All of the food cooked was done so using the on-site biogas, and all the waste created by daily meals were then fed back into the biogas system. Biogas works by digesting organic material and converting it into natural gas (methane). In other words, up in the hills, this center had its own power, water, and waste management infrastructure.
On the second day of the camp, visitors broke up into 2 groups. One group went back out into the field to install water pumps, solar cells, and automatic timers, while the other stayed behind to work on installing new systems at the center. Both groups would end the day having hands-on experience in designing, installing, and maintaining an alternative energy grid.
The Pa Deng team operates on a shoestring budget. Though the Ministry of Energy has approved of the project and offers assistance when possible, the team has had to rely on creative strategies to keep the project going. Besides the team being composed entirely of volunteers, members have invested personally to keep the project going. Random international grants have also helped, but are not being depended on in the long-term.
The team is working hard to train Ministry of Energy workers from across Thailand regarding the "Pa Deng model," hoping that its use spreads in both terms of quantity and reach, as well as in terms of quality and innovation. By doing so, it may be possible to create a sustainable social enterprise model that can keep the project in business for many years to come.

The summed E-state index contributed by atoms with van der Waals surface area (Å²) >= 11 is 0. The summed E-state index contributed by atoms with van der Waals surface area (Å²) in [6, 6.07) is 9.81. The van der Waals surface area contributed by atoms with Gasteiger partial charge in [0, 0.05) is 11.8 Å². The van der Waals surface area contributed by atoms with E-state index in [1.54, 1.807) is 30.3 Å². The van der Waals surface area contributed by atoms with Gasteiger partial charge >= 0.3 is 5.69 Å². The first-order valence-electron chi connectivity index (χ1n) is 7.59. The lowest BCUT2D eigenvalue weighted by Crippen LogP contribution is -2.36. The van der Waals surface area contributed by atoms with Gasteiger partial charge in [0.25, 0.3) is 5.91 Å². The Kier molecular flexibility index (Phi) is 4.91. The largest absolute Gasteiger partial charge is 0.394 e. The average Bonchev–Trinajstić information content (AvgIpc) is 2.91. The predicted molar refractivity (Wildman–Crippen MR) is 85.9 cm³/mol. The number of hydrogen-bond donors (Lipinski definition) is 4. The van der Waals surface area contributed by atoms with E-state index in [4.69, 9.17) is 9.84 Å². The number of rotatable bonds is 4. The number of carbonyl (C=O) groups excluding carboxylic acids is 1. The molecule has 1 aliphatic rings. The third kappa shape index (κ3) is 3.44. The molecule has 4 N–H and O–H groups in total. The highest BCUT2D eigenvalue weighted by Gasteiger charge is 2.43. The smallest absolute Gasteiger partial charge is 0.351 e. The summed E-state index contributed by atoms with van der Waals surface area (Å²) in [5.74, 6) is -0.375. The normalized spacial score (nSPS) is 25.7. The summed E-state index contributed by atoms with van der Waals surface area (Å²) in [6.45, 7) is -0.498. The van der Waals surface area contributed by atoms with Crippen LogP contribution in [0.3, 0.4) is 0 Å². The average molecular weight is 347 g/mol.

Despite the challenges of having a small, uncertain budget, and with relatively little exposure to the public, the team that has created the Pa Deng model is proof that it is possible to to make a better world by simply making your own corner of it better first and setting an example for others to follow elsewhere.
When camp attendees travel home to their native provinces and resume their work for the Ministry of Energy, it is hoped they will bring with them the lessons learned in Pa Deng. Through the use of the Internet and social media, the project is slowly gaining attention around Thailand. While many of the camp attendees were sent by the Ministry of Energy, several others had first heard about the project on Facebook and came out of passion for establishing independent, sustainable infrastructure.
On the second day of the camp, one team visited a farm requiring a water pump for irrigation. The pump was already operating with solar power, however, the farmer had to visit the pump twice daily to manually turn it on and off. The Pa Deng model team decided to install an automatic timer, thus freeing the farmer from this tedious, menial task and allowing him to use his time elsewhere. The farmer helped during the installation and was trained on the use of the timer. Already very knowledgeable regarding all aspects of using solar energy, he was quickly able to add the timer to his growing knowledge of energy and automation.
This small example, repeated all across Pa Deng, and hopefully across the rest of rural Thailand, is the beginning of a technologically empowered and savvy population prepared to not only solve their own problems, but be the shepherds of their own progress into the future.
For those interested in the Pa Deng model, you can contact one of the team members at Pa Deng, Phirat Inphanich via Facebook here.